Call For Industrial Hemp Applications In North Dakota

North Dakota hemp applications
Image: TinaKru

North Dakota’s Department of Agriculture has put out a call for applications for the state’s 2019 industrial hemp pilot program.

In the early 1900’s, industrial hemp was grown extensively in North Dakota but then ceased to due draconian laws that lumped the crop in with marijuana. Industrial hemp cultivation was again made possible in the state by the passing of House Bill 1436 in 2015. The first hemp crop was harvested in 2016, which saw mixed results.

In 2017, thirty-four growers planted a total of 3,020 acres of industrial hemp in 17 counties. Three growers didn’t harvest a crop or report research information.

According to VoteHemp, 2,778 acres of the crop were grown in North Dakota last year. The 2018 NDDA Industrial Hemp Pilot Program Research Summary is a work in progress, but the report should be available shortly.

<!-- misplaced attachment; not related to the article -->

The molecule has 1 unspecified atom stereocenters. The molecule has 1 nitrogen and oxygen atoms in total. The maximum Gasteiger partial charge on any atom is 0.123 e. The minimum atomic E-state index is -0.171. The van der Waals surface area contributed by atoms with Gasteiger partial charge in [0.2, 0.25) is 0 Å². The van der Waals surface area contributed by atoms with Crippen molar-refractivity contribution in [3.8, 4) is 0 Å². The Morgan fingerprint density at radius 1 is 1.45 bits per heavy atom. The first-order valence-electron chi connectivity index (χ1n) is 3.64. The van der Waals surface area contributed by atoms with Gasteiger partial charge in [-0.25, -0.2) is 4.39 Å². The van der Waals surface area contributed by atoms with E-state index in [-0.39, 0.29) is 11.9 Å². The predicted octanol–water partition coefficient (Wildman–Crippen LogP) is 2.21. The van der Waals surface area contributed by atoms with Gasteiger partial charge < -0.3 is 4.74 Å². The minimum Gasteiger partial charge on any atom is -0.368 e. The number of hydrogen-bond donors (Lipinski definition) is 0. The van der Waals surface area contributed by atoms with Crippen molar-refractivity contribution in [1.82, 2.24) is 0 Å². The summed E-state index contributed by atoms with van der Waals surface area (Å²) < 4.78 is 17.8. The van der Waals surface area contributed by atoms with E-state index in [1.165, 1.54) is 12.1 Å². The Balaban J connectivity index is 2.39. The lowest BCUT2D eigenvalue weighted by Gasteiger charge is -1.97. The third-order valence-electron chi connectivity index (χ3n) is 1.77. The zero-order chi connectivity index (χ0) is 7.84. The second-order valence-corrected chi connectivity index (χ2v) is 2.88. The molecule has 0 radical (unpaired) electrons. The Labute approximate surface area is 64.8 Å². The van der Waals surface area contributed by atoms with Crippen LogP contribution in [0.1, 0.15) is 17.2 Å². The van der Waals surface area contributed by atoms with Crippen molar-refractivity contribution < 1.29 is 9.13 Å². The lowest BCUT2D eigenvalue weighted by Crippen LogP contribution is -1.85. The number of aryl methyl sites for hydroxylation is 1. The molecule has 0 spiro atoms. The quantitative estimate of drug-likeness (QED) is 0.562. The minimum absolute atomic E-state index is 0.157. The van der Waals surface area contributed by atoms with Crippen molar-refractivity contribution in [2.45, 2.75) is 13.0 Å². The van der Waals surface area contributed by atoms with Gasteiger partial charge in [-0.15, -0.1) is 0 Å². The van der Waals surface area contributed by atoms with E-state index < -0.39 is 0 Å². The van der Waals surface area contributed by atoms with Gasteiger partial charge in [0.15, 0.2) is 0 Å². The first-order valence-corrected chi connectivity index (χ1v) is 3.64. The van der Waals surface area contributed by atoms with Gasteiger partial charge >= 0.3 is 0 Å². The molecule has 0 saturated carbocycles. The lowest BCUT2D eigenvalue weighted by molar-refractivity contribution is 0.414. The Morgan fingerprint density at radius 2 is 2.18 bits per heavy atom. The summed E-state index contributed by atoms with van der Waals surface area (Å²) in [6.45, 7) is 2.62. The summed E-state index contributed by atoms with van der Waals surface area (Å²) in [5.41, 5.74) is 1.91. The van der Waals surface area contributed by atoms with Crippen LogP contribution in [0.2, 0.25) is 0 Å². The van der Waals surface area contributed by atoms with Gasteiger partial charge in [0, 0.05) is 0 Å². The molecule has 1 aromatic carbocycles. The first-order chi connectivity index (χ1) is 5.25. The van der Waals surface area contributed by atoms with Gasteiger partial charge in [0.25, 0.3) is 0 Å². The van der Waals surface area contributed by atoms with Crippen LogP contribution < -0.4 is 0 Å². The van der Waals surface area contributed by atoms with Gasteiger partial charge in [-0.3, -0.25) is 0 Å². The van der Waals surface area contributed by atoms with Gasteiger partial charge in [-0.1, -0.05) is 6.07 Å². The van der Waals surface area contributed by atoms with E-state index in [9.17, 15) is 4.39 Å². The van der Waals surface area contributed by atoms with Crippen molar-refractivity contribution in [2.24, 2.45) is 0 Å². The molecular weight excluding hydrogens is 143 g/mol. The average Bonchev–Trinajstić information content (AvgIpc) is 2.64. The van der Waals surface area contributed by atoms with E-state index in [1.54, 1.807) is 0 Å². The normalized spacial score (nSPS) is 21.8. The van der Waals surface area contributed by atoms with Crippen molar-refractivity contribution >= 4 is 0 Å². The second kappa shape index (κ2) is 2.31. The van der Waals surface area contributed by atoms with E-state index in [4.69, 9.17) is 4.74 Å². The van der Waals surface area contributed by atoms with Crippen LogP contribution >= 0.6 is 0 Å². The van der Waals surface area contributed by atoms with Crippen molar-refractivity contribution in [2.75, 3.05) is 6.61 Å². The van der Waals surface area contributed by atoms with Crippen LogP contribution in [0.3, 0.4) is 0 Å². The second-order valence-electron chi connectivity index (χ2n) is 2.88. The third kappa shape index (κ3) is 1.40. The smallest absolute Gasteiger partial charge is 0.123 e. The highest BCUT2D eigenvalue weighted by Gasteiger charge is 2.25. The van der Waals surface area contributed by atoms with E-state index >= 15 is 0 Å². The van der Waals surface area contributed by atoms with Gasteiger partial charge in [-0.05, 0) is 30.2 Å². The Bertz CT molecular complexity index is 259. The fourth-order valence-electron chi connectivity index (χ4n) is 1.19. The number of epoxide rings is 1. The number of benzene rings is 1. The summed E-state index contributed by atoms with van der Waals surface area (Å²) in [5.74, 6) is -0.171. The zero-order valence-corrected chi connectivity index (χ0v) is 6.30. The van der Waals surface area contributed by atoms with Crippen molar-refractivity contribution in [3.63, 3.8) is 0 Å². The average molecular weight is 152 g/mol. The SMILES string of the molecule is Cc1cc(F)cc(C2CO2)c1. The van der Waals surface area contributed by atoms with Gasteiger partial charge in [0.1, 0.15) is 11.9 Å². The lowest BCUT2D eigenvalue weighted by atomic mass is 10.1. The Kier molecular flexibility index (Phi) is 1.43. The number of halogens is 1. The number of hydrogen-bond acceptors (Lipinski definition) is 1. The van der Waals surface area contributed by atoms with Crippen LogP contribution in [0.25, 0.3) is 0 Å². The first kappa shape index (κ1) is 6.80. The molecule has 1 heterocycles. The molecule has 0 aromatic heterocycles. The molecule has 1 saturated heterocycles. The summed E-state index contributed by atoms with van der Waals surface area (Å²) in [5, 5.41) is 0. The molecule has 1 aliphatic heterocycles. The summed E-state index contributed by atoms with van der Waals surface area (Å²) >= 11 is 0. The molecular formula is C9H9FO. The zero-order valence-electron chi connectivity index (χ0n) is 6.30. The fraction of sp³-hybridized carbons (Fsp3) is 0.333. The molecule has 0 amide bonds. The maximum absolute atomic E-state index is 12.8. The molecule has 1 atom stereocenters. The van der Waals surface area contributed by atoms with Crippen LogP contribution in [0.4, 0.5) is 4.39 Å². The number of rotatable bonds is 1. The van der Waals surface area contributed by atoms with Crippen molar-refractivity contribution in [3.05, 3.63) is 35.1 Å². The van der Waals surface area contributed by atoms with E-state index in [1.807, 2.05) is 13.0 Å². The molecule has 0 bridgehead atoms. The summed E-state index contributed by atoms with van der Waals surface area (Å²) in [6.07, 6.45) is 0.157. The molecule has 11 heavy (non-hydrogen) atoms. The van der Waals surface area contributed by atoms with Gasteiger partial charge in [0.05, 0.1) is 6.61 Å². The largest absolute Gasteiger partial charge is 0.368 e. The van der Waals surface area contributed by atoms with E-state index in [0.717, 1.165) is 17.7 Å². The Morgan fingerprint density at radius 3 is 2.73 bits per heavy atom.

As the United States Department of Agriculture (USDA) won’t have regulations ready for growing hemp under the 2018 Farm Bill until next year’s growing season, North Dakota’s Department of Agriculture will continue to operate under provisions in the 2014 farm bill for this year’s season.

This means producers will need to be part of an agricultural or academic research program conducted by the North Dakota Department of Agriculture or by an institution of higher education; or have a registration issued by the DEA.

“We are going to follow USDA’s directive but are revising the program to follow the intent of the 2018 farm bill as much as possible,” said Agriculture Commissioner Doug Goehring. “A bill in progress in the North Dakota Legislature would reduce licensing fees and loosen restrictions on the movement of hemp.” 

That bill appears to be HB 1349. It states:

“The commissioner shall assess each producer and processor a fee not to exceed three hundred and fifty dollars.”

That’s a little confusing as currently the fee is at the same level. It’s also not clear from HB 1349 what improvements on the movement of hemp are being made.

More on North Dakota’s industrial hemp pilot research program can be viewed here.